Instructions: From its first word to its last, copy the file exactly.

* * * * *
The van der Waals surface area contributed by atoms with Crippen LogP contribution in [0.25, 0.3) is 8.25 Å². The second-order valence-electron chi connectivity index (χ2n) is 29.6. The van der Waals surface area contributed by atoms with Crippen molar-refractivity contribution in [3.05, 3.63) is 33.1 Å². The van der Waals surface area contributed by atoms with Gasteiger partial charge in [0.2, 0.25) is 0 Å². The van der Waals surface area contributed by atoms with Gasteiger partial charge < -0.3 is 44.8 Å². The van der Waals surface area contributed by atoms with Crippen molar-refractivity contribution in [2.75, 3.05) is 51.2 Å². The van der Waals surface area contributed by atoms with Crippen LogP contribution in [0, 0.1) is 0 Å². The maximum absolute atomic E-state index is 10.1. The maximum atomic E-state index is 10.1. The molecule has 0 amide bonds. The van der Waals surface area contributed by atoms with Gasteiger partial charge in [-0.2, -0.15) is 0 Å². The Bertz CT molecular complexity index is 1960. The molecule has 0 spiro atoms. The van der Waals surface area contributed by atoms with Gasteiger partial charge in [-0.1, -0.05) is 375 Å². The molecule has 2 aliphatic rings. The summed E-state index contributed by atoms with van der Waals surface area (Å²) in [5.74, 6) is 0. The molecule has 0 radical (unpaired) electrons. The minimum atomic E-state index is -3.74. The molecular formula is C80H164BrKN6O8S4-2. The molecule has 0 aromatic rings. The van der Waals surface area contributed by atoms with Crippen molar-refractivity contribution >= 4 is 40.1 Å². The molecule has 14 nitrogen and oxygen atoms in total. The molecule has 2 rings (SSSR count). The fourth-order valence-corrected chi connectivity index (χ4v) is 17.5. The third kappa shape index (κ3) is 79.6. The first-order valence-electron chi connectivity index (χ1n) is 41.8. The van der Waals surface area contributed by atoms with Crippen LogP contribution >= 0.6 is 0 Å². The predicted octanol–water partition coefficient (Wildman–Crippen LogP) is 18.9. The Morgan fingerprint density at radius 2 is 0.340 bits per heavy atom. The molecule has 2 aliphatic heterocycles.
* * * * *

The van der Waals surface area contributed by atoms with Crippen LogP contribution in [0.25, 0.3) is 8.25 Å². The second-order valence-electron chi connectivity index (χ2n) is 29.6. The van der Waals surface area contributed by atoms with Crippen molar-refractivity contribution in [3.05, 3.63) is 33.1 Å². The van der Waals surface area contributed by atoms with Gasteiger partial charge in [0.2, 0.25) is 0 Å². The van der Waals surface area contributed by atoms with Gasteiger partial charge < -0.3 is 44.8 Å². The van der Waals surface area contributed by atoms with Crippen molar-refractivity contribution in [2.75, 3.05) is 51.2 Å². The van der Waals surface area contributed by atoms with Crippen LogP contribution in [0, 0.1) is 0 Å². The maximum absolute atomic E-state index is 10.1. The maximum atomic E-state index is 10.1. The molecule has 0 amide bonds. The van der Waals surface area contributed by atoms with Gasteiger partial charge in [-0.2, -0.15) is 0 Å². The Bertz CT molecular complexity index is 1960. The molecule has 0 spiro atoms. The van der Waals surface area contributed by atoms with Gasteiger partial charge in [-0.1, -0.05) is 375 Å². The molecule has 2 aliphatic rings. The summed E-state index contributed by atoms with van der Waals surface area (Å²) in [5.74, 6) is 0. The molecule has 0 radical (unpaired) electrons. The minimum atomic E-state index is -3.74. The molecular formula is C80H164BrKN6O8S4-2. The molecule has 0 aromatic rings. The van der Waals surface area contributed by atoms with Crippen molar-refractivity contribution >= 4 is 40.1 Å². The molecule has 14 nitrogen and oxygen atoms in total. The molecule has 2 rings (SSSR count). The fourth-order valence-corrected chi connectivity index (χ4v) is 17.5. The third kappa shape index (κ3) is 79.6. The first-order valence-electron chi connectivity index (χ1n) is 41.8. The van der Waals surface area contributed by atoms with Crippen LogP contribution >= 0.6 is 0 Å². The predicted octanol–water partition coefficient (Wildman–Crippen LogP) is 18.9. The Morgan fingerprint density at radius 2 is 0.340 bits per heavy atom. The molecule has 2 aliphatic heterocycles.